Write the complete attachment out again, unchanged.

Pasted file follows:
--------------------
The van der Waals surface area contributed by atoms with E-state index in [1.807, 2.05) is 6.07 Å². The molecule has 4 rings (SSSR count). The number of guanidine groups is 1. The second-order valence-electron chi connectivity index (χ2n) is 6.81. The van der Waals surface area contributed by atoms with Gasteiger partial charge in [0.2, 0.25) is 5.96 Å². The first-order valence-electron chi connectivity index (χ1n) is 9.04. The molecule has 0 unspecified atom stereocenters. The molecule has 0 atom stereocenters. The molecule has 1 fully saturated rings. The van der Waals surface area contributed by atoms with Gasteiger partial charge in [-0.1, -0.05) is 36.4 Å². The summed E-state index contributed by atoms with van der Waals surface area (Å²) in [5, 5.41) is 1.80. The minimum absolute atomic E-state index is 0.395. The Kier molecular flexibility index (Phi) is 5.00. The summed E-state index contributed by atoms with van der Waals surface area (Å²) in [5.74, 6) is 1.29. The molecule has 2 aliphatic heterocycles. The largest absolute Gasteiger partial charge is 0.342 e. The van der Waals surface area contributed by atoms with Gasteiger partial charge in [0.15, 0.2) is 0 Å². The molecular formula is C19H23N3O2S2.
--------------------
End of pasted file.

The van der Waals surface area contributed by atoms with E-state index in [1.807, 2.05) is 6.07 Å². The molecule has 4 rings (SSSR count). The number of guanidine groups is 1. The second-order valence-electron chi connectivity index (χ2n) is 6.81. The van der Waals surface area contributed by atoms with Gasteiger partial charge in [0.2, 0.25) is 5.96 Å². The first-order valence-electron chi connectivity index (χ1n) is 9.04. The molecule has 0 unspecified atom stereocenters. The molecule has 0 atom stereocenters. The molecule has 1 fully saturated rings. The van der Waals surface area contributed by atoms with Gasteiger partial charge in [-0.1, -0.05) is 36.4 Å². The summed E-state index contributed by atoms with van der Waals surface area (Å²) in [5, 5.41) is 1.80. The minimum absolute atomic E-state index is 0.395. The Kier molecular flexibility index (Phi) is 5.00. The summed E-state index contributed by atoms with van der Waals surface area (Å²) in [5.74, 6) is 1.29. The molecule has 2 aliphatic heterocycles. The largest absolute Gasteiger partial charge is 0.342 e. The van der Waals surface area contributed by atoms with Gasteiger partial charge in [0.15, 0.2) is 0 Å². The molecular formula is C19H23N3O2S2.